# Can a Stochastic Process be Integrated?

Consider a Cox Process (https://faculty.washington.edu/jonno/SISMIDmaterial/4-LGCPs.pdf):

$$N(T) \mid \{Z(t) = z(t)\} \sim \text{Poisson} \left( \int_0^T z(t) \, dt \right)$$

Here:

• The rate function $$\lambda(t)$$ is a stochastic process that follows a Gaussian distribution
• $$z(t)$$ is a realization of the Gaussian process $$Z(t)$$
• $$N(T)$$ is the number of events that have occurred by time $$T$$
• The rate at which these events occur is given by $$z(t)$$.

Conceptually, I am trying to understand what this integral means and how to write it. That is, how do we integrate a Gaussian Process?

For example, I know that these are the main formulas for a Gaussian Process:

$$f(x) \sim GP(m(x), k(x, x'))$$

$$\begin{bmatrix} f(x_1) \\ \vdots \\ f(x_m) \end{bmatrix} \sim \mathcal{N}\left(\begin{bmatrix} m(x_1) \\ \vdots \\ m(x_m) \end{bmatrix}, \begin{bmatrix} k(x_1, x_1) & \cdots & k(x_1, x_m) \\ \vdots & \ddots & \vdots \\ k(x_m, x_1) & \cdots & k(x_m, x_m) \end{bmatrix}\right)$$

Therefore, would the integral

$$\int_0^T z(t) \ dt$$

refer to integrating a function of a Multivariate Normal Distribution

$$\mathcal{N}\left(\begin{bmatrix} m(x_1) \\ \vdots \\ m(x_m) \end{bmatrix}, \begin{bmatrix} k(x_1, x_1) & \cdots & k(x_1, x_m) \\ \vdots & \ddots & \vdots \\ k(x_m, x_1) & \cdots & k(x_m, x_m) \end{bmatrix}\right)$$

over the range ($$0$$,$$T$$)?

In equation form, can someone please show me how to correctly write the integral of a Gaussian Process in full equation form? I am not so much interested in understanding how to solve the integral of a Gaussian Process - but rather how to even write the integral of a Gaussian Process.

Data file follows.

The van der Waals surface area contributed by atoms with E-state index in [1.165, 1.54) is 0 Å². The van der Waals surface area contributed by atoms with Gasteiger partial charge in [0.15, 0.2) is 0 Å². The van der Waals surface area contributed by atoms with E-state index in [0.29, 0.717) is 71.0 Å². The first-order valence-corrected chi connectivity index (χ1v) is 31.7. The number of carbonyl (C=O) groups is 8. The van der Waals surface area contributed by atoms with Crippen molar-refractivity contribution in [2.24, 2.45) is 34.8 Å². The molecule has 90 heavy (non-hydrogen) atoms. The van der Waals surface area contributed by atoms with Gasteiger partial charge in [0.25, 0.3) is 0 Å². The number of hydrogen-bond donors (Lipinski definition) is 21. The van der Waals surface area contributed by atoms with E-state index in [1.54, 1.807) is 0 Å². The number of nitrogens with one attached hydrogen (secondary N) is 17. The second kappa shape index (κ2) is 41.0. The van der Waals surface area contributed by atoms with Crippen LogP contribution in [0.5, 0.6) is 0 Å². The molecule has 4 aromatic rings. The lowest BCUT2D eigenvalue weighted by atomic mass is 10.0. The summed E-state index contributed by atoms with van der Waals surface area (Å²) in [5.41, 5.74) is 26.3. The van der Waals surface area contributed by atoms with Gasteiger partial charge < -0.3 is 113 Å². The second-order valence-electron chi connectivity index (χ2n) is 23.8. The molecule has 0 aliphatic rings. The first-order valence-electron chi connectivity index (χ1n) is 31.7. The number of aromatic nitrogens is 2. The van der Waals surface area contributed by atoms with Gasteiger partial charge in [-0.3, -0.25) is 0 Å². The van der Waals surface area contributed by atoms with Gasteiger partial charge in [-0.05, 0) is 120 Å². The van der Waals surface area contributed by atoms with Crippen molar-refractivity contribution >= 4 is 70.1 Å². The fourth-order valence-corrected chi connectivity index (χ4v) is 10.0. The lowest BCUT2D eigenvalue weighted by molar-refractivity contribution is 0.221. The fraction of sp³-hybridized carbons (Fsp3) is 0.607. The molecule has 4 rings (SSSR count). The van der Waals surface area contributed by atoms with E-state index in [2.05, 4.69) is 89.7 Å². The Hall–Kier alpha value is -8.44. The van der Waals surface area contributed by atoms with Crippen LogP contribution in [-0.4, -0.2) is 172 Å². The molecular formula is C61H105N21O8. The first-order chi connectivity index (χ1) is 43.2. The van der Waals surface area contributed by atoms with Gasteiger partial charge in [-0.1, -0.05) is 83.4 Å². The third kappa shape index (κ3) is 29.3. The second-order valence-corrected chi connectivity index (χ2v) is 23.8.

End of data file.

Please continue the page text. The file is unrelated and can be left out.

• $$Z(t)$$ at times $$t_1, t_2, ..., t_k$$ as $$\mathbf{Z} = [Z(t_1), Z(t_2), ..., Z(t_k)]^T$$.
• The mean vector is $$\boldsymbol\mu = [m(t_1), m(t_2), ..., m(t_k)]^T$$
• the covariance matrix is $$\boldsymbol\Sigma$$, where $$\Sigma_{ij} = k(t_i, t_j)$$.

So we re-write the Gaussian Process as a Gaussian Distribution:

$$f_{\mathbf Z}(z_1,\ldots,z_k) = \frac{\exp\left(-\frac 1 2 \left({\mathbf z} - {\boldsymbol\mu}\right)^\mathrm{T}{\boldsymbol\Sigma}^{-1}\left({\mathbf z}-{\boldsymbol\mu}\right)\right)}{\sqrt{(2\pi)^k |\boldsymbol\Sigma|}}$$

And then integrate this?

• OP here, I think I just realized something. I think a Gaussian Process does not have a deterministic form. technically, its impossible to write the complete formula/equation for a Gaussian Process. All we can do is simulate points from a Gaussian Process using the multivariate Gaussian Distribution . Is this correct? Commented May 23 at 5:15

You are mixing up with the notion of "distribution" and "random variable".

For example, in 1D, a gaussian distribution $$\mathcal{N}(\mu, \sigma^2)$$ is the information as to how each value is likely to occur, and it can be thought of as an "ideal histogram". On the other hand, when we sample values $$x_1, x_2, \ldots$$ from $$\mathcal{N}(\mu, \sigma^2)$$, then each $$x_i$$ is more or less a single real value.

Likewise, the distribution of a gaussian process $$\text{GP}(m(t), K(t, t'))$$ is simply a distribution over a space of paths that dictates how each path is likely to occur. And when we sample a path $$z(t)$$ from this distribution, what you have is merely a function of time $$t$$. If $$m(\cdot)$$ and $$K(\cdot, \cdot)$$ are sufficiently nice, then the resulting samples $$z(t)$$ will also gain enough reguarlity (such as continuity) so that the integral $$\int_{0}^{T} z(t) \, \mathrm{d}t$$ makes sense.